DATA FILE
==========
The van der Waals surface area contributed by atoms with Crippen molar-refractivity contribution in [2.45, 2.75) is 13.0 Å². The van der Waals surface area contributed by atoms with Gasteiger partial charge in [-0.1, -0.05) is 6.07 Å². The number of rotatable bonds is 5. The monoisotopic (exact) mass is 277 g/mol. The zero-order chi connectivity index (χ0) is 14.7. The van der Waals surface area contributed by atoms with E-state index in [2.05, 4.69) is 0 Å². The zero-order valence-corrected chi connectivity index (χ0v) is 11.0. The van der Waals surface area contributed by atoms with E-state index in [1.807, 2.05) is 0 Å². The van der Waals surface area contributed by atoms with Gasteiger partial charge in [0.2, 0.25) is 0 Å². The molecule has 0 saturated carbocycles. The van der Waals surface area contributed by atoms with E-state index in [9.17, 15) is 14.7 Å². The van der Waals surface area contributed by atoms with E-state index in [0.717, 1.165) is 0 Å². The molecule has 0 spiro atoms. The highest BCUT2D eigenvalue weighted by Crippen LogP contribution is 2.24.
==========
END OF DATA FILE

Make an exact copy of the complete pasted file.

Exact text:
The van der Waals surface area contributed by atoms with Crippen molar-refractivity contribution in [2.45, 2.75) is 13.0 Å². The van der Waals surface area contributed by atoms with Gasteiger partial charge in [-0.1, -0.05) is 6.07 Å². The number of rotatable bonds is 5. The monoisotopic (exact) mass is 277 g/mol. The zero-order chi connectivity index (χ0) is 14.7. The van der Waals surface area contributed by atoms with E-state index in [2.05, 4.69) is 0 Å². The zero-order valence-corrected chi connectivity index (χ0v) is 11.0. The van der Waals surface area contributed by atoms with E-state index in [1.807, 2.05) is 0 Å². The van der Waals surface area contributed by atoms with Gasteiger partial charge in [0.2, 0.25) is 0 Å². The molecule has 0 saturated carbocycles. The van der Waals surface area contributed by atoms with E-state index in [9.17, 15) is 14.7 Å². The van der Waals surface area contributed by atoms with E-state index in [0.717, 1.165) is 0 Å². The molecule has 0 spiro atoms. The highest BCUT2D eigenvalue weighted by Crippen LogP contribution is 2.24.